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Recent Blog Posts

  • Think twice before hitting “record” By Abby Chin and Molly Crabtree    It is simple enough: press record and you can easily share your internal video conference call, re-watch it later, or forget it and move on. You move on until you receive a discovery request or a subpoena for information if the company is sued. Now, your internal video call is discoverable and may be seen by those outside your intended viewership. With the current COVID-19 climate and businesses turning to video conferences to maintain their operations,... More
  • Q1 2020 drone law update By Caroline Gentry    This is the first quarterly blog post identifying U.S. drone law developments of interest in the legislative, executive and judicial branches, on both the federal and state levels. U.S. Congress On Feb. 10, 2020, the U.S. House of Representatives passed the Protecting Critical Infrastructure Against Drones and Emerging Threats Act (H.R. 4432). The act would require the Department of Homeland Security (DHS) to establish a mechanism to report unauthorized unmanned aerial systems (UAS) activity over critical infrastructure facilities, and then... More
  • A BIPA lawsuit! Do we have coverage? Understanding West Bend Mutual v. Krishna By Andy Shapiro    Companies doing business in Illinois are keenly aware of the recent flood of lawsuits alleging violations of the Illinois Biometric Information Privacy Act (BIPA). They know that BIPA lawsuits can be costly to defend. And they understand that if they are found to have mishandled the retention, collection, disclosure or destruction of biometric information, they could face substantial exposure. Not surprisingly, the first question most companies ask when they learn about a new BIPA lawsuit is: Do we have... More
  • UPDATE: Kawhi Leonard debuts new shoe amid logo dispute By Donna Ruscitti    NBA star Kawhi Leonard debuted his new signature shoe during the 2020 NBA All-Star game on Feb. 16 in Chicago. The shoe from New Balance noticeably does not include the so-called “KL2” or “Klaw” logo because of Leonard’s ongoing legal dispute with Nike, Inc. Rick Mescher explained Leonard’s lawsuit filed against Nike regarding that logo in his award-winning June 26, 2019 blog, “Kawhi Leonard v. Nike Inc.: How copyrights can trump trademarks.” In the lawsuit, Leonard claimed to be... More
  • What college student-athletes should be thinking about now before NCAA name, image and likeness rules are released By Noor Bahhur and Luke Fedlam    On October 29, 2019, the NCAA Board of Governors unanimously decided to allow college student-athletes the opportunity to profit for the use of their name, image and likeness. The Board directed the NCAA’s three divisions to consider updates to their rules and regulations to effectuate such a decision. The NCAA announced the decision on the heels of the California Fair Pay to Play Act, which will allow college student-athletes in the State of California to... More
  • Consumer privacy protection in recent state legislation By Sean Klammer    Special thanks to Emily Cunningham, Porter Wright law clerk, for her assistance on this article. Since California passed the California Consumer Privacy Act (CCPA), many states have introduced similar consumer data privacy legislation, but so far only Maine and Nevada have passed legislation successfully. Nevada focuses on internet website operators, whereas Maine focuses on broadband internet access service providers. Both laws are generally narrower than CCPA, although Maine’s law has an opt-in only provision. Nevada’s privacy law To whom does the law... More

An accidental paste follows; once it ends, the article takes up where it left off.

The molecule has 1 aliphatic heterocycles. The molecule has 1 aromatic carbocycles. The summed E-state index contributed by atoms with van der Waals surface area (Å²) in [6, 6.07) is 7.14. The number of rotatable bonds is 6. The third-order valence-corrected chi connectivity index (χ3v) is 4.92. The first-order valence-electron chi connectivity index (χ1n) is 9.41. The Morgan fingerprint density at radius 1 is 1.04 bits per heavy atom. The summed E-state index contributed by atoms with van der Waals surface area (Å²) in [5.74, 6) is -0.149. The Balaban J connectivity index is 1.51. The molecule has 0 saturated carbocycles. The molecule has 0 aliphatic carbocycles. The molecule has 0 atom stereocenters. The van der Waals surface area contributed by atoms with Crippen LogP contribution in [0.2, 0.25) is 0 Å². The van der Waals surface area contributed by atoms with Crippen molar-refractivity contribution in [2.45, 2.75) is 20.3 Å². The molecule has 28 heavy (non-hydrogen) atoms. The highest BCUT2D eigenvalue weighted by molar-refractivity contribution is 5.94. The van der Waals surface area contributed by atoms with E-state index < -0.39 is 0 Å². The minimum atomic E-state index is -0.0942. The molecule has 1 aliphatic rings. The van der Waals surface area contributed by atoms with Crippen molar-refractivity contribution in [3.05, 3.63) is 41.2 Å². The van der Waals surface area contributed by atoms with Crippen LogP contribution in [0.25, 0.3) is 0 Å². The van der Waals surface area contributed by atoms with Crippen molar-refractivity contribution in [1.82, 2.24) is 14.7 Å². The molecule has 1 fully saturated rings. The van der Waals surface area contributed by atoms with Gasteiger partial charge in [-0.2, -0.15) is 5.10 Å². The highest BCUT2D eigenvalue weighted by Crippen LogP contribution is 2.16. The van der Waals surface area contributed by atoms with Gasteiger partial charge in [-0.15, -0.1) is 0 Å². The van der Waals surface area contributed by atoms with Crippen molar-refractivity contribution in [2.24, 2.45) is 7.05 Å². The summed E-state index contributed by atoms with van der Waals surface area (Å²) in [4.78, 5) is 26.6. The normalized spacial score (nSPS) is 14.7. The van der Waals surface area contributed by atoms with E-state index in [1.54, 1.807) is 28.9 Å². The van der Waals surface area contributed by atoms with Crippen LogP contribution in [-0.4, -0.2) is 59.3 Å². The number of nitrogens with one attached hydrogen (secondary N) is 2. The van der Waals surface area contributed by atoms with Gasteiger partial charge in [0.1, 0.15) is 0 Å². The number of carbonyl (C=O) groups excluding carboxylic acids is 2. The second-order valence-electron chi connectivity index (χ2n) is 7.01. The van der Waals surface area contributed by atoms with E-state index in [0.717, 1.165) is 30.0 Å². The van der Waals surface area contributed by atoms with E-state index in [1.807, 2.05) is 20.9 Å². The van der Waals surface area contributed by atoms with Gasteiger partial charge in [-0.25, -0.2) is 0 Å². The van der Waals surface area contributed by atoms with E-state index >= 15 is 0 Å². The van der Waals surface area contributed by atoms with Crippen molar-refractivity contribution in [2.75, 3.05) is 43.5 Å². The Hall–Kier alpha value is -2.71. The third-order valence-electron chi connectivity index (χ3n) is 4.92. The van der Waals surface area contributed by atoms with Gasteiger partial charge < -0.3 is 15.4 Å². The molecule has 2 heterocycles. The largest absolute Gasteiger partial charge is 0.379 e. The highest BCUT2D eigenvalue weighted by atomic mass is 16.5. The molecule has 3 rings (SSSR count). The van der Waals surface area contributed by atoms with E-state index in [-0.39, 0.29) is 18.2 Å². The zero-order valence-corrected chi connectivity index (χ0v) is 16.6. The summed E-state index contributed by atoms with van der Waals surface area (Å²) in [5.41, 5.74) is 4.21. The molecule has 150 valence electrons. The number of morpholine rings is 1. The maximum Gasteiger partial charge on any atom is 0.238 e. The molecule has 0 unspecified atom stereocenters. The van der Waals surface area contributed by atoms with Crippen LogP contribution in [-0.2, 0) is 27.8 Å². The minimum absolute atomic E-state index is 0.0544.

• Status of CBD products under Ohio law: Update By Frank Tice and Porter Wright    In our recent post, Status of CBD products under Ohio law: Part one, we discussed the perplexing regulations in Ohio that made it effectively illegal to sell hemp and Cannabidiol (CBD) despite passage of the Agriculture Improvement Act of 2018, otherwise known as the 2018 Farm Bill. That landscape has now changed in Ohio with the passage of Senate Bill 57, signed into law by Governor DeWine on July 30, 2019. The version of Senate Bill 57 that... More
  • Kawhi Leonard v. Nike, Inc.: Copy, derivative work or distinct work? By Rick Mescher    On July 17, 2019, Nike, Inc. (Nike) filed its Answer and Counter Claims in response to the complaint previously filed by Kawhi Leonard, now of the Los Angeles Clippers. Read about the complaint in our previous post, Kawhi Leonard v. Nike Inc.: How copyrights can trump trademarks? In its Answer, Nike asks for a declaration that Nike is the sole owner of copyrights in the modified “KL2” logo, a finding that Kawhi’s use of the modified “KL2” logo infringes the... More
  • The GDPR: A year in review By Sean Klammer    On May 25, 2018, the General Data Protection Regulation (GDPR) became effective across the European Union. The GDPR is a regulation designed to give EU residents control over their personal data and simplify the regulatory framework for international organizations doing business in the EU. In its infancy, it was not entirely clear how the GDPR would be enforced. Now, one year later, the regulation is beginning to show some teeth. For individual consumers, the GDPR likely calls to mind... More
  • Kawhi Leonard v. Nike Inc.: How copyrights can trump trademarks? By Rick Mescher    On Monday, May 3, 2019, in the midst of the NBA finals, Kawhi Leonard of the Toronto Raptors filed a lawsuit against Nike, Inc. (Nike) in the US District Court Southern District of California. The complaint asks the Court for a declaration that Kawhi is the sole author of the “KL2” logo, that his use of that logo does not infringe the rights of Nike, and that Nike committed fraud in its copyright application. The “KL2” logo is... More